Oh Joy

5 tips for archiving your digital memories...
18 Feb 2015

Oh Joy / 5 Tips for Archiving Digital Memories

Before Ruby was born, we barely took photos of special occasions, let alone our daily life. But when you have a baby, you get camera happy and all-of-a-sudden daily life seems way more interesting. Bob really got into photography from capturing photos of our kids, and he's since become pretty good at taking pictures.

With everything being so virtual these days, I love that we can capture memories so quickly and easily, but I find that digital photos can just get lost in the abyss that is your phone or your computer. I know how much I love going to my parent's house and flipping through old photo albums of our family, so I want to be able to preserve these memories for our kids to be able to look back at some day, too.

Oh Joy / 5 Tips for Archiving Digital Memories

Oh Joy / 5 Tips for Archiving Digital Memories

I know it can seem overwhelming to put together a book of all your favorite moments from each year, but if you stay organized as the year progresses, it makes it way easier and way more fun to do. And the end result is super rewarding. Here are a few tips on how we archive our digital memories...

Oh Joy / 5 Tips for Archiving Digital Memories

Oh Joy / 5 Tips for Archiving Digital Memories

1. Upload your photos often and keep them organized by date. One thing that happens to almost everyone is they get a back-log of photos on their camera that need to be downloaded onto their computer. You put it off one day, and then another, and before you know it, you have a thousand photos of your kids that you haven't downloaded. 

Since we take photos so often (and pretty much every weekend), Bob and I now make sure that the photos from that day or weekend need to be downloaded from the camera, edited, processed, and archived within a day of when the photos were taken. Otherwise, it will just build up and get too overwhelming.

We create folder for each day with year/month/date and then a short description of the photos. I use this method for my work photos as well which makes them easy to find and keeps them in date order. You can see the screen shot example above that shows a mix of what some of my personal and work photo folders look like.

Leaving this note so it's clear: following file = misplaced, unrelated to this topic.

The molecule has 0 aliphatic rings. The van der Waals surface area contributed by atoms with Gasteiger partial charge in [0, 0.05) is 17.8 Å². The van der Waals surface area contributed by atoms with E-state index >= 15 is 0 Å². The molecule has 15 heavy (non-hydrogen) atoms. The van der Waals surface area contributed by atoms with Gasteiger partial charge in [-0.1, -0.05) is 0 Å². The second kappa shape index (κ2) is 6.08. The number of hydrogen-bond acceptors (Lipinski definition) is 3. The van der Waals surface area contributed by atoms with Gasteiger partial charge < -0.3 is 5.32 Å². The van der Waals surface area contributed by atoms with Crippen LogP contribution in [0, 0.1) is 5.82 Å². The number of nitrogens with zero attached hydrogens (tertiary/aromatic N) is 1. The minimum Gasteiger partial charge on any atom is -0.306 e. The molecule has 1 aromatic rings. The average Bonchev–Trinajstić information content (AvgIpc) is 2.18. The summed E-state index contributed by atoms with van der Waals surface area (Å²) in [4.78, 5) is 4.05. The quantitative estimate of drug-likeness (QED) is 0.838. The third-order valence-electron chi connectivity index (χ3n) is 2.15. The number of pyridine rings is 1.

Oh Joy / 5 Tips for Archiving Digital Memories

2. Create a shared photo stream of your favorites photos. You need to have an iPhone and iPhoto to do this, but since most people do these days, it's so easy to share your favorite photos through a shared photo stream. We have one "flagged" stream for just us of our favorite photos from every download, one that gets shared with our parents so they can get regular updated photos of their grandchildren, and even folders that get shared with friends. It's an easy way to get the photos from your iPhoto straight to your phone without having to email it to yourself or taking too many extra steps to duplicate a photo for other uses. You can see what it looks like on my phone above. The nice thing is you can upload these photos from a shared folder to Instagram, text them, or email them to others. 

Oh Joy / 5 Tips for Archiving Digital Memories

3. Archive the best of each month and file them into a "year-end" folder. I create this folder in addition to our "flagged" shared folder in iPhoto, but this is an especially good option if you don't use iPhoto. If you have a folder for each month ready and waiting for photos, then whenever you have a great set of images from a fun weekend or vacation, you can drop the best of's into the folder for that month. That way, when it comes time to put together a book at the end of the year, it's all organized by month and ready for you to upload in order by month.

Oh Joy / 5 Tips for Archiving Digital Memories

Oh Joy / 5 Tips for Archiving Digital Memories

4. Make printed photo books of each year and keep your layouts simple. So this part seems obvious since making a book to keep your memories is the end goal for what this post is all about. But I think a lot of people get worried about having to "design" the book or having to write a ton of words about what happened that year. You don't have to make it complicated. And to me, just getting the images in the book is what's most important. I keep the layouts very simple and mostly keep one photo to a page with full bleeds or minimal borders. I rarely create a multi-photo page (unless I'm chronicling a fun series of the same scene like Coco's one month photo above).

Sometimes I'll also make additional smaller books with family trips, professional photos, or other outliers that I can group together by topic and might not fit in our main book. For example, one year, I made a mini book with photos from our trip to Mexico and another with our trip to France. Since something special like a vacation might have 50-100 great photos on just that alone, I separated them out into their own fun, little book.

Oh Joy / 5 Tips for Archiving Digital Memories

5. Give extra copies as gifts. The one thing that gets my butt in gear to put together these books every December is to be able to give a copy to each set of our parents for Christmas. I know how much they love having something tangible to look through and show their friends, so that's enough to make sure that I don't get lazy about it and make those holiday shipping deadlines.

Okay, so if you're already behind on archiving but really want to get on top of it, I say attack it slowly and catch up by downloading photos off your camera, saving photos in folders, and keeping track of your favorites. Once you catch up on past photos and can archive as you go, it makes the whole process way easier and actually fun. And the best part is being to look back on all these moments that might have otherwise been lost in the digital abyss!

{Our books were made through Artifact Uprising}

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